Etymology
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inflame (v.)

mid-14c., "make (someone) ardent; set (the spirit, etc.) on fire" with a passion or religious virtue, a figurative sense, from Old French enflamer "catch fire; set on fire" (Modern French enflammer), from Latin inflammare "to set on fire, kindle," figuratively "to rouse, excite," from in- "in" (from PIE root *en "in") + flammare "to flame," from flamma "a flame" (see flame (n.)).

The literal sense of "to cause to burn" first recorded in English late 14c. Meaning "to heat, make hot, cause inflammation" is from 1520s. Formerly also enflame, but since 16c. the spelling with in- has predominated. Related: Inflamed; Inflaming.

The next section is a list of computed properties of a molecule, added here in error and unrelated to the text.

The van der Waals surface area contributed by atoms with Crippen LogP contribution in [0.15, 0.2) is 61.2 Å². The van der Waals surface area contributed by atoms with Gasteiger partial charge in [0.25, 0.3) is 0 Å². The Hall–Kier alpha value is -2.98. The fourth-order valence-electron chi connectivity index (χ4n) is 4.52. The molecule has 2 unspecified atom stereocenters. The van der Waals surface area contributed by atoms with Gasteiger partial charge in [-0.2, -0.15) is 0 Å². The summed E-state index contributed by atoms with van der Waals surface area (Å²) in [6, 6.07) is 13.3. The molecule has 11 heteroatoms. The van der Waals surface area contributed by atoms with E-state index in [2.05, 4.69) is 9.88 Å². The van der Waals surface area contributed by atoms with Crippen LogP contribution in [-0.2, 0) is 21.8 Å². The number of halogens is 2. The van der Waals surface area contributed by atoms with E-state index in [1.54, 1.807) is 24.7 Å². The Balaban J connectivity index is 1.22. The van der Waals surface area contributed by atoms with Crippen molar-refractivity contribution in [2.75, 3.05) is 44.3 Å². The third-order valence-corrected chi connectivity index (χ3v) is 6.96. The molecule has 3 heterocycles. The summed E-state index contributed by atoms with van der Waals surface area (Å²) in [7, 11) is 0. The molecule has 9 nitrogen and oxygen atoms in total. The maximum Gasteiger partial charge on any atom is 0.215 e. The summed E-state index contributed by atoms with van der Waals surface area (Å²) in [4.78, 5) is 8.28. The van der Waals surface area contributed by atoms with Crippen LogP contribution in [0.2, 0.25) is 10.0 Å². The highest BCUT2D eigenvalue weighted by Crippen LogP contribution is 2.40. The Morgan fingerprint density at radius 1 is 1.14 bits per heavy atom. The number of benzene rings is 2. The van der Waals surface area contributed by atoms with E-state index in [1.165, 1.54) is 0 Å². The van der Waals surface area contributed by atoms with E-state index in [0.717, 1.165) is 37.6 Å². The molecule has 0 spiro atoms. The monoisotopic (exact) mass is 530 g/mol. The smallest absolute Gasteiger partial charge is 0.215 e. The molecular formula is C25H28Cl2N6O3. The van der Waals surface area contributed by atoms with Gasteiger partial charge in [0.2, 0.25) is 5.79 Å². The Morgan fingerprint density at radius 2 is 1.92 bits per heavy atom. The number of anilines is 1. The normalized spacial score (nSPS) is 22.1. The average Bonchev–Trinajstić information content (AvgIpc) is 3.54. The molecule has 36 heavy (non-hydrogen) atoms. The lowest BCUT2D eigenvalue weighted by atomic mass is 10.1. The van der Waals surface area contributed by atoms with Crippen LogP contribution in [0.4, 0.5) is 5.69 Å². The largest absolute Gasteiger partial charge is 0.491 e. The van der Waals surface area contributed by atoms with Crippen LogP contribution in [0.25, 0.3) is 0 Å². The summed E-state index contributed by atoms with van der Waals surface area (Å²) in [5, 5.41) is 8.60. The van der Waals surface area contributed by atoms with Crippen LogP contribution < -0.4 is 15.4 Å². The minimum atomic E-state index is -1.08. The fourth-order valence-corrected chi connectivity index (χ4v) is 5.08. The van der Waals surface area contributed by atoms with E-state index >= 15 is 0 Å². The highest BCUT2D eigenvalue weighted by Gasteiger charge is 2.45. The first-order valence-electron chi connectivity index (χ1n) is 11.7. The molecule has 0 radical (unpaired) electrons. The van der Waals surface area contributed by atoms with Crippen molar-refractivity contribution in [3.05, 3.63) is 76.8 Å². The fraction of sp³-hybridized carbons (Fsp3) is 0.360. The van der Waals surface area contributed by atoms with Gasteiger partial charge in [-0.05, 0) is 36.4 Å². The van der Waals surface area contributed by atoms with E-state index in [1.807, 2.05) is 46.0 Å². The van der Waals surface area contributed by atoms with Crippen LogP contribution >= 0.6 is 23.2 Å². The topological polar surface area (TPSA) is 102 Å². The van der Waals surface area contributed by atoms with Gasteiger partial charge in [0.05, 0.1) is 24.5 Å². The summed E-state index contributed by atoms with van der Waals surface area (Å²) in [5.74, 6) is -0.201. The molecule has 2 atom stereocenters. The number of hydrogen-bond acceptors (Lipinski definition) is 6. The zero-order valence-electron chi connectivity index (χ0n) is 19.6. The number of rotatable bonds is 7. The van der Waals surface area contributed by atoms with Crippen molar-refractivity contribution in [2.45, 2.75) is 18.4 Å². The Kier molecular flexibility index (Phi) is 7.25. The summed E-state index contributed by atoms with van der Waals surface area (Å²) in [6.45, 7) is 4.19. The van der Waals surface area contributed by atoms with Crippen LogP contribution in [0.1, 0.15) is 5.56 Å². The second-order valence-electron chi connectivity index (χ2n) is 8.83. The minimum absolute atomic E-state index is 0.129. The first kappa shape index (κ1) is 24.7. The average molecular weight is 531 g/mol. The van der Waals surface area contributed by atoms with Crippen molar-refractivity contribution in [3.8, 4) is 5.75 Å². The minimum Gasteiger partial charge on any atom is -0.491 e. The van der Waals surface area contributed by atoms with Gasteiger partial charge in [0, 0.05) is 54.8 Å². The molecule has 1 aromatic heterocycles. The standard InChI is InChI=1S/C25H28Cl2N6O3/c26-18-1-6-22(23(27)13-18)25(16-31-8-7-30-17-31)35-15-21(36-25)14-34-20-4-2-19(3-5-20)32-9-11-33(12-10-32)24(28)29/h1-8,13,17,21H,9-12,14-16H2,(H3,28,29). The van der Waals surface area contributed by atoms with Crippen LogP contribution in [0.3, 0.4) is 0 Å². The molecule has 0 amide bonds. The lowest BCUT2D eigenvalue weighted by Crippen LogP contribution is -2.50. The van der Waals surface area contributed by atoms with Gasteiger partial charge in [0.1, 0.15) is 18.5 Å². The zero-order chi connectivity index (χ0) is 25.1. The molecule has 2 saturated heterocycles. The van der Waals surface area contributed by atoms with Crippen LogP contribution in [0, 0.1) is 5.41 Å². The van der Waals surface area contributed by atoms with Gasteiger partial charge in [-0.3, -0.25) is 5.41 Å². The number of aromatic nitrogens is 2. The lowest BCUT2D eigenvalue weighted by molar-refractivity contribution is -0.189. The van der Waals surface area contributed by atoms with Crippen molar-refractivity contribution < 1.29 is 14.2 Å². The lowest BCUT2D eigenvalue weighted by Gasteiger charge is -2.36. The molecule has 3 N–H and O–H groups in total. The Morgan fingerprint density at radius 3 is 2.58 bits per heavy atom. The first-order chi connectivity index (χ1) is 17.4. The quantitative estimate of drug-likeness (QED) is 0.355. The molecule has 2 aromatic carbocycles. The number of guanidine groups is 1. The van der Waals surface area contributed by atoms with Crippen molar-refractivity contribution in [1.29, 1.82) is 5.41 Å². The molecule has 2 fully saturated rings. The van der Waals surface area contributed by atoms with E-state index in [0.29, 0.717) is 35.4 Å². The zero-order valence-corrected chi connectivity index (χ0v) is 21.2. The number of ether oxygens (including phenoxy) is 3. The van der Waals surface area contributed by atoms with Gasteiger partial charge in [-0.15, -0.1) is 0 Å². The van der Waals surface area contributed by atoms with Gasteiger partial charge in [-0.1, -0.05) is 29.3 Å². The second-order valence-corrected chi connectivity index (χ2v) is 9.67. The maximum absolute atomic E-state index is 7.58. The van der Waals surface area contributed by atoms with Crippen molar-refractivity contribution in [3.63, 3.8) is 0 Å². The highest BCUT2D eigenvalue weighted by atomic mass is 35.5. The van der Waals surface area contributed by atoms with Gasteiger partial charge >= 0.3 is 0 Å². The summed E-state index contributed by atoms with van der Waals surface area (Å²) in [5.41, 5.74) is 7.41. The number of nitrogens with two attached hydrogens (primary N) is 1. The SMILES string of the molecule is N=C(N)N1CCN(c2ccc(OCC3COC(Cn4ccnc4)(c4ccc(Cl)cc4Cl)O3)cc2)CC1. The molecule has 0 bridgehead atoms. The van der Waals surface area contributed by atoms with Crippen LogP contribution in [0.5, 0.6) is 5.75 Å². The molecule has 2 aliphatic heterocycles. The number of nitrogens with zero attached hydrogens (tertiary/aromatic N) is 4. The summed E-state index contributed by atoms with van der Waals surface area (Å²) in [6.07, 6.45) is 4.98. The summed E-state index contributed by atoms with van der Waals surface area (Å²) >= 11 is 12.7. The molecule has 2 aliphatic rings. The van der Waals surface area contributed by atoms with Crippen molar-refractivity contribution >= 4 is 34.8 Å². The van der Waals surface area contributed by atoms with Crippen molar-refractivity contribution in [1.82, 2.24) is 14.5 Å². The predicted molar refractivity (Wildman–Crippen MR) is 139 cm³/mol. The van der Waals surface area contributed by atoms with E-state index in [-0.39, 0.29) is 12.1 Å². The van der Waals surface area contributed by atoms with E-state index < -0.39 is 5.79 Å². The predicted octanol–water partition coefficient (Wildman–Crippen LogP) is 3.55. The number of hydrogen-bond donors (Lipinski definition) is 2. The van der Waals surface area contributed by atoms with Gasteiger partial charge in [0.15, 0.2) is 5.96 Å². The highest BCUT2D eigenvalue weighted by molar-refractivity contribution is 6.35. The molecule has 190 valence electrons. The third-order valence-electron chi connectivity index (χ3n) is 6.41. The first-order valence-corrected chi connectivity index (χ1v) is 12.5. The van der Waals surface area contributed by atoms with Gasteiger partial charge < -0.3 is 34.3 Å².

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Definitions of inflame

inflame (v.)
cause inflammation in;
The repetitive motion inflamed her joint
inflame (v.)
catch fire;
Synonyms: kindle
inflame (v.)
cause to start burning;
Synonyms: kindle / enkindle / conflagrate
inflame (v.)
arouse or excite feelings and passions;
Synonyms: stir up / wake / ignite / heat / fire up
inflame (v.)
become inflamed; get sore;
His throat inflamed
From wordnet.princeton.edu